River mouth looks like a right hand version of Merimbula
Except you don't have to paddle across a sharky feeling river to get to and from the bank
Except they didn't pave this one, nor put up a parking lot, just built two fuck off breakwalls.
Great in a big SE swell too. I don't remember it (too young) but my dad said the waves at Cartwright/Mooloolaba in the early 60s before they built the breakwater were so good in a cyclone/low and so well protected from the wind that many SC surfers preferred to surf there rather than to head up to Noosa - quite a accolade when you consider Nationals when it's working is one of Australia's greatest waves.
No option to put the breakwall through the sand dune on the southern side? Then access for boaties and the break stays untouched?
Reckon that prawn trailer has sailed, mate. Anyway, the thing that makes those period shots so delightful is the triangular bank; a classic rivermouth set up shaped in part by tidal flow, wave action, and sand flow. If the river flowed out the south side there'd be no tidal action and limited sand flow - as it would be caught behind the breakwalls.
If you look at a birds eye view of the point as of last week (before they started dredging) you would see the sand bank has built up in the exact same way as those old photos, no stopping mother nature no matter how hard we try!!
The good lord loves a righteous sandbar. As do I.
Damn, they are gorgeous things. Unfortunately my local one has developed a dirty big hole right in the middle, after not changing at all since September. I remain sanguine and hopeful that it will return to its former glory.
Anyone know what happened at Urbnsurf?
Na I saw they'd closed. What happened ?
Sounds like a bloke in his 40s suffered a heart attack whilst surfing. Some reports suggested there might have also been a head injury as a result. He was taken to hospital unfortunately in a critical condition. There's been very little reporting since Friday last week when it happened. Hopefully a good outcome from here for the fella involved.
Looks lIke a classic little 60's set up there. Once you fuck with something you have to keep fuckin with it to keep everyone happy. Progress?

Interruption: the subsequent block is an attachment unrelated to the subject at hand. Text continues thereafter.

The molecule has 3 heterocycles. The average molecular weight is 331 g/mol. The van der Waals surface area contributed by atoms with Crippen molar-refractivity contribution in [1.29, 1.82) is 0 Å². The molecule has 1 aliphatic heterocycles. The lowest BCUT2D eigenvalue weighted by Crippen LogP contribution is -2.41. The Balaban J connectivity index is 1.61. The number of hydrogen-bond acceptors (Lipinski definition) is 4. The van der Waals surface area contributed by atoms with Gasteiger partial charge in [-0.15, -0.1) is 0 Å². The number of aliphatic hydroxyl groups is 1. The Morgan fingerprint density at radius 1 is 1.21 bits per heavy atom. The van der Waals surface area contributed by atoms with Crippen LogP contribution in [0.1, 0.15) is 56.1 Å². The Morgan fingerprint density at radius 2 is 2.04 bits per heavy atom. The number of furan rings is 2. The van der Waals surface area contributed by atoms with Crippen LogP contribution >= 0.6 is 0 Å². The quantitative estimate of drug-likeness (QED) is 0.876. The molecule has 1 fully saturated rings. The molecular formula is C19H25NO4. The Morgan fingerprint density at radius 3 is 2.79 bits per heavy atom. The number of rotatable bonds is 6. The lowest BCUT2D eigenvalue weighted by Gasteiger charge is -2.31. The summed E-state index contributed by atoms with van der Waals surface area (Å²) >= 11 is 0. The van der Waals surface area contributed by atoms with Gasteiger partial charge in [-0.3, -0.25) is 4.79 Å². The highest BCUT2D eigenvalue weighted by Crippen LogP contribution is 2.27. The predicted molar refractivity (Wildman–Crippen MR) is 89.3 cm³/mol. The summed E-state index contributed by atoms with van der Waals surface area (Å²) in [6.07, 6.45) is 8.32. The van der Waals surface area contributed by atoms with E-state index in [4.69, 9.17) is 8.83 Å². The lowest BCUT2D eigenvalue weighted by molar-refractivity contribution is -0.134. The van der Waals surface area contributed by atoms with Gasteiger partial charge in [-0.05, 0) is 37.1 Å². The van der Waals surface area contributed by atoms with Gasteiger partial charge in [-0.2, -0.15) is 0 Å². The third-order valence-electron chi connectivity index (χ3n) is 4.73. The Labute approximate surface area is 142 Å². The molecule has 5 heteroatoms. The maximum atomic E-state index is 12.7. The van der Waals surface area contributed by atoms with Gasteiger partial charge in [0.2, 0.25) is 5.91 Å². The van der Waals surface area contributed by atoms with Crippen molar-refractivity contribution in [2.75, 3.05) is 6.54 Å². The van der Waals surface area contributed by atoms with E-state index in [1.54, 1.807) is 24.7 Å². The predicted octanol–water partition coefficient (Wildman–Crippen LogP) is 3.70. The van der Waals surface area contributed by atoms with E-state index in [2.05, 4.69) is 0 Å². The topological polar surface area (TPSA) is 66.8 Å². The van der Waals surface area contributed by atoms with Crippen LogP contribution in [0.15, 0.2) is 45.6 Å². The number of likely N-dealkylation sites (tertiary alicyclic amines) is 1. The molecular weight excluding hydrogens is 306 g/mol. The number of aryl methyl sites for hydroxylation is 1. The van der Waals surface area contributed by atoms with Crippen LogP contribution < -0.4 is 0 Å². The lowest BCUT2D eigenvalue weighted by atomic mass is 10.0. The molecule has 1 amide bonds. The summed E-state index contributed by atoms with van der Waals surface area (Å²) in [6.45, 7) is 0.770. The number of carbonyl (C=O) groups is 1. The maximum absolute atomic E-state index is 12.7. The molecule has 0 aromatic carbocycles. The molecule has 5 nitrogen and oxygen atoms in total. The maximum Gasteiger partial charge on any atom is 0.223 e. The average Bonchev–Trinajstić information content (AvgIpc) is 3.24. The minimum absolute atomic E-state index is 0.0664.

The 60 metre extension sounds like a bad idea -https://www.fionasimpson.com.au/fix-mooloolaba-harbour-entrance/ There is also a link to the response to Simpson's question in parliament - https://documents.parliament.qld.gov.au/tableoffice/questionsanswers/202...
So sad looked like such a fun set up pre groyne
Eastern wall extension would spell the end of the inside bank but could vastly improve the Turtles, Platform and Carties waves. Surely that would trap a heap of sand. Maybe it becomes one long wave instead of a series of sections. Sadly, we’ll never know the quality of what might have been with no walls.
Also, I think sometime last century the river did break through the eastern beach for a time briefly. Not sure of the details. Hypothetically, if there were walls out from the Kawana side with dredging we could have a DBah style beach up to the pocket and a Superbank on the north side through to Mooloolaba beach.
Both Caloundra and Mooloolaba had fishing fleets prior to the breakwalls being built; in fact it was a toss up between the two as to which would have it's bar stabilised by walls. Mooloolaba got the nod probably because the Mooloola River mouth was more north facing and provided greater protection from SE swell and weather events. Caloundra's fleet and associated commercial fishing industries gradually then shut down or migrated up Mooloolaba.
Could have a world classish wave there with safe passage for boats if the right mods and people with clout came together.
Back in the 90s they had a dredge pipe pumping sand up from the surf club and made the most perfect bank. Barrels that'd match any sand bottom beach break!!
Now I'm in the deep south, I've had similar thoughts on what Portland, Port Fairy and Warrnambool must've been like back before the ports. Incredible set ups. Such is life
Mooloolah River Breakwall recent News Timeline...
2013/14/16 Sand issues > Courier Mail cites #1 Surf Journo [email protected] swellnet
June 2017 Big Swell
2017 Surfers (vs) Boaties > Courier Mail
Maritime safety report > Depth 0.3m (April 2017 : Dredge Booking)
Nov 2021 Surfrider Foundation learn of > Breakwall Extension!
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13th June 2022 Low Tide Lineup Vid
16th June 2022 Hydrographic Survey
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17th June - After 3 weeks (Cutter suction dredge Navua) ceased operations until further notice!
Thanks TBB for info.